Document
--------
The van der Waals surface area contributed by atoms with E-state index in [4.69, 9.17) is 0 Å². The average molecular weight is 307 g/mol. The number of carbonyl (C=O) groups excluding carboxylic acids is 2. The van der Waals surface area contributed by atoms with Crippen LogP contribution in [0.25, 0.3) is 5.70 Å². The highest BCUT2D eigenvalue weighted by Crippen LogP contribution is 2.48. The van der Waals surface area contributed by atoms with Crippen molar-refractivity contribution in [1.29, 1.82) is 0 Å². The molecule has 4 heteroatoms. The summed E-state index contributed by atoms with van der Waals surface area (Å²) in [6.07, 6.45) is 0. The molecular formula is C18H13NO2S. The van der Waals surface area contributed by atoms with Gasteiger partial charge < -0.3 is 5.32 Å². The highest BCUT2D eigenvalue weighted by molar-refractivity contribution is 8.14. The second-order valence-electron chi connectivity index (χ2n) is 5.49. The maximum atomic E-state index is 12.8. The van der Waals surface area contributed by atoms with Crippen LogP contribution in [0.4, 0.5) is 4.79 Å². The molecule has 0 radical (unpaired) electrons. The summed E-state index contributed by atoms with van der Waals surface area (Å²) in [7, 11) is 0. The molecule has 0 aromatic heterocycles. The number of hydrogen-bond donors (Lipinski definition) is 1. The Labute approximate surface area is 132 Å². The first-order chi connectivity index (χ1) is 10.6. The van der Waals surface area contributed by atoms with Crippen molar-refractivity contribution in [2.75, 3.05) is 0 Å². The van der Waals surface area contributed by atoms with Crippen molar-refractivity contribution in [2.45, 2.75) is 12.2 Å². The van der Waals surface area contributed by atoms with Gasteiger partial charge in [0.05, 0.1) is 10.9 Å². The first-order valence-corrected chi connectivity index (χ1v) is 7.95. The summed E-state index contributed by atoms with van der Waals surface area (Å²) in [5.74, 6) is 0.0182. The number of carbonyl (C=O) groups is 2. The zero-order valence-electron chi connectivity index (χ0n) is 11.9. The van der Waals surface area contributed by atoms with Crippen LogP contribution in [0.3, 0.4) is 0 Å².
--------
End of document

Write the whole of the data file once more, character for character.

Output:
The van der Waals surface area contributed by atoms with E-state index in [4.69, 9.17) is 0 Å². The average molecular weight is 307 g/mol. The number of carbonyl (C=O) groups excluding carboxylic acids is 2. The van der Waals surface area contributed by atoms with Crippen LogP contribution in [0.25, 0.3) is 5.70 Å². The highest BCUT2D eigenvalue weighted by Crippen LogP contribution is 2.48. The van der Waals surface area contributed by atoms with Crippen molar-refractivity contribution in [1.29, 1.82) is 0 Å². The molecule has 4 heteroatoms. The summed E-state index contributed by atoms with van der Waals surface area (Å²) in [6.07, 6.45) is 0. The molecular formula is C18H13NO2S. The van der Waals surface area contributed by atoms with Gasteiger partial charge < -0.3 is 5.32 Å². The highest BCUT2D eigenvalue weighted by molar-refractivity contribution is 8.14. The second-order valence-electron chi connectivity index (χ2n) is 5.49. The maximum atomic E-state index is 12.8. The van der Waals surface area contributed by atoms with Crippen LogP contribution in [0.4, 0.5) is 4.79 Å². The molecule has 0 radical (unpaired) electrons. The summed E-state index contributed by atoms with van der Waals surface area (Å²) in [7, 11) is 0. The molecule has 0 aromatic heterocycles. The number of hydrogen-bond donors (Lipinski definition) is 1. The Labute approximate surface area is 132 Å². The first-order chi connectivity index (χ1) is 10.6. The van der Waals surface area contributed by atoms with Crippen molar-refractivity contribution in [2.75, 3.05) is 0 Å². The van der Waals surface area contributed by atoms with Crippen molar-refractivity contribution in [2.45, 2.75) is 12.2 Å². The van der Waals surface area contributed by atoms with Gasteiger partial charge in [0.05, 0.1) is 10.9 Å². The first-order valence-corrected chi connectivity index (χ1v) is 7.95. The summed E-state index contributed by atoms with van der Waals surface area (Å²) in [5.74, 6) is 0.0182. The number of carbonyl (C=O) groups is 2. The zero-order valence-electron chi connectivity index (χ0n) is 11.9. The van der Waals surface area contributed by atoms with Crippen LogP contribution in [0.3, 0.4) is 0 Å².